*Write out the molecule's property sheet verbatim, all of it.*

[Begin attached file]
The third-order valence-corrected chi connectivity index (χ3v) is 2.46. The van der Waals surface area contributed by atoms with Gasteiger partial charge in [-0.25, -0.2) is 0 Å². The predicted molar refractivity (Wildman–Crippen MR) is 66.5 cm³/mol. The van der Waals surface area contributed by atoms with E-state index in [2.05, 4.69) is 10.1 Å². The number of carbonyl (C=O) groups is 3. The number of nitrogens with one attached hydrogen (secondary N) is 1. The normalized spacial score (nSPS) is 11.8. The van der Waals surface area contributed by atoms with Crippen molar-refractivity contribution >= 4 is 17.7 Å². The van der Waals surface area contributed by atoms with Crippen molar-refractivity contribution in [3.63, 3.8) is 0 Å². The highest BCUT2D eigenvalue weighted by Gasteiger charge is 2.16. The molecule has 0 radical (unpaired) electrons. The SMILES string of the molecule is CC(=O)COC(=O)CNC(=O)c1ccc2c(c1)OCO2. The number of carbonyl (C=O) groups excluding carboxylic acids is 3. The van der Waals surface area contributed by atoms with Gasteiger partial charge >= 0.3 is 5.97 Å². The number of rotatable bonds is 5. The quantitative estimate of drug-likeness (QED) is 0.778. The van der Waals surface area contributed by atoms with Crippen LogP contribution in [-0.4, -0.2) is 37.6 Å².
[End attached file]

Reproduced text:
The third-order valence-corrected chi connectivity index (χ3v) is 2.46. The van der Waals surface area contributed by atoms with Gasteiger partial charge in [-0.25, -0.2) is 0 Å². The predicted molar refractivity (Wildman–Crippen MR) is 66.5 cm³/mol. The van der Waals surface area contributed by atoms with E-state index in [2.05, 4.69) is 10.1 Å². The number of carbonyl (C=O) groups is 3. The number of nitrogens with one attached hydrogen (secondary N) is 1. The normalized spacial score (nSPS) is 11.8. The van der Waals surface area contributed by atoms with Crippen molar-refractivity contribution >= 4 is 17.7 Å². The van der Waals surface area contributed by atoms with Crippen molar-refractivity contribution in [3.63, 3.8) is 0 Å². The highest BCUT2D eigenvalue weighted by Gasteiger charge is 2.16. The molecule has 0 radical (unpaired) electrons. The SMILES string of the molecule is CC(=O)COC(=O)CNC(=O)c1ccc2c(c1)OCO2. The number of carbonyl (C=O) groups excluding carboxylic acids is 3. The van der Waals surface area contributed by atoms with Gasteiger partial charge >= 0.3 is 5.97 Å². The number of rotatable bonds is 5. The quantitative estimate of drug-likeness (QED) is 0.778. The van der Waals surface area contributed by atoms with Crippen LogP contribution in [-0.4, -0.2) is 37.6 Å².